The Cloud Consultancy Europe Ltd.
+44 (0) 203 637 6667 [email protected]

A massive trove of 361 million email addresses from credentials stolen by password-stealing malware, in credential stuffing attacks, and from data breaches was added to the Have I Been Pwned data breach notification service, allowing anyone to check if their accounts have been compromised.

Cybersecurity researchers collected these credentials from numerous Telegram cybercrime channels, where the stolen data is commonly leaked to the channel’s users to build reputation and subscribers.

The stolen data is usually leaked as username and password combinations (usually stolen via credential stuffing attacks or data breaches), username and passwords along with a URL associated with them (stolen via password-stealing malware), and raw cookies (stolen via password-stealing malware).

The researchers, who asked BleepingComputer to remain anonymous, shared 122 GB of credentials with Troy Hunt, the owner of Have I Been Pwned, collected from many Telegram channels.

According to Hunt, this data is massive, containing 361 million unique email addresses, with 151 million never previously seen by the data breach notification service.

“It contained 1.7k files with 2B lines and 361M unique email addresses of which 151M had never been seen in HIBP before,” posted Hunt.

“Alongside those addresses were passwords and, in many cases, the website the data pertains to.”

With a dataset this large, it is impossible to verify that all of the leaked credentials are legitimate.

However, Hunt said that he utilised sites’ password reset forms to confirm that many leaked email addresses are correctly associated with the website listed in the stolen credentials. Hunt could not confirm the password, as that would require him to log into the account, which would be illegal.

No site unaffected

With a dataset this large, no site that allows logins is unaffected by these leaked credentials, including BleepingComputer.

Last week, the same researchers shared with BleepingComputer a list of credentials stolen by information-stealing malware associated with the BleepingComputer forums.

Information-stealing malware is an infection that steals passwords, cookies, browser history, cryptocurrency wallets, and other data from an infected device.

This data is compiled into an archive called a “log” and then transmitted back to the threat actor’s servers, where it is sold on cybercrime marketplaces, shared with other threat actors, or used to breach a victim’s other accounts.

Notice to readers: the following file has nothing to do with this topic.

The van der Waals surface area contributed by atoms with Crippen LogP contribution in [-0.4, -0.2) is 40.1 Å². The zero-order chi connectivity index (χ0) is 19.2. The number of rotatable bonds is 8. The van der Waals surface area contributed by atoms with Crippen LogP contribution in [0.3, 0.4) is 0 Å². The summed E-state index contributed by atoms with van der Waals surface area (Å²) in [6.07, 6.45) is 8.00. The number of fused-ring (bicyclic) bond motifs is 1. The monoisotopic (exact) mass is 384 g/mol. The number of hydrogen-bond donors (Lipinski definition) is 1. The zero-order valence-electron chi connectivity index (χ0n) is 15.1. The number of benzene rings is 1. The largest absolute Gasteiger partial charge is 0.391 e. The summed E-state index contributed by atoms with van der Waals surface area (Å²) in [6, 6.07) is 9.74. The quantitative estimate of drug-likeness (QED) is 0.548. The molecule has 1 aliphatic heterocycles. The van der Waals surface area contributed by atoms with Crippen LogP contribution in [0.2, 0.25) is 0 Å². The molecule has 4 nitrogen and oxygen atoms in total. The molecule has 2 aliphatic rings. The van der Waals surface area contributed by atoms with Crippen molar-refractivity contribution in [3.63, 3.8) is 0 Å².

This type of malware is commonly distributed through social media, cracked software, fake VPN products, or simply through malicious email campaigns sent through hacked gaming company support sites.

The data shared with BleepingCompute includes the username, password, and URL that a member used to log into our forums, which was then saved in their browser’s password manager.

As you can see from the URLs above, many users visited BleepingComputer because they suspected their computer was infected, which we now know was true.

BleepingComputer is currently analysing the data and removing duplicates so we can proactively reset impacted members’ passwords and warn them that they were infected at some point with information-stealing malware.

Users who are infected with information-stealing malware will now have to reset every password on every account that was saved in their browser’s password manager, and any other site using the same credentials.

Unfortunately, stolen credentials are usually not shared with a timestamp to indicate when they are stolen. Therefore, impacted users must consider that all of their credentials have been compromised.

While this will be an arduous task, at least they will know why their accounts and services have exhibited strange behaviour over the years.

BleepingComputer is commonly contacted by people who tell us that their accounts continuously get hacked, even when they change the password over and over. These people constantly report strange behaviour on their devices or networks, but no malware infections are ever found.

The user can now gain some closure, knowing that they were not crazy, but that the malicious activity is likely attributed to their credentials previously being stolen and threat actors abusing them for their own amusement or malicious activity.

Information-stealing malware has become a scourge of cybersecurity, used by threat actors to conduct massive attacks, such as ransomware and data theft attacks.

Some well known attacks caused by credentials being stolen by information stealing malware, including attacks on the Costa Rican government, Microsoft, CircleCi, and an account at Orange Spain RIPE that led to a intentional BGP misconfiguration.

More recently threat actors stole data from Snowflake databases using what is believed to be compromised credentials stolen using information-stealing malware.

Unfortunately, there is no easy solution to prevent information-stealing attacks, as they are low complexity, making them have have wide distribution through a variety of attacks.

The best defence is to practice good cybersecurity habits, including not opening attachments from untrusted sources, downloading software only from trusted sources, enabling file extensions in Windows, using antivirus software, and keeping your software updated.

A more detailed guide related to ransomware but still applicable can be found here.

Source: Bleeping Computer   By:

Microsoft 365; Cybersecurity; IT Support; Drones; Websites; Security Awareness Training; Interim IT Director; Microsoft 365 Backup; Mail Defence; SaaS Protection; BCDR; SPF, DKIM & DMARC Authentication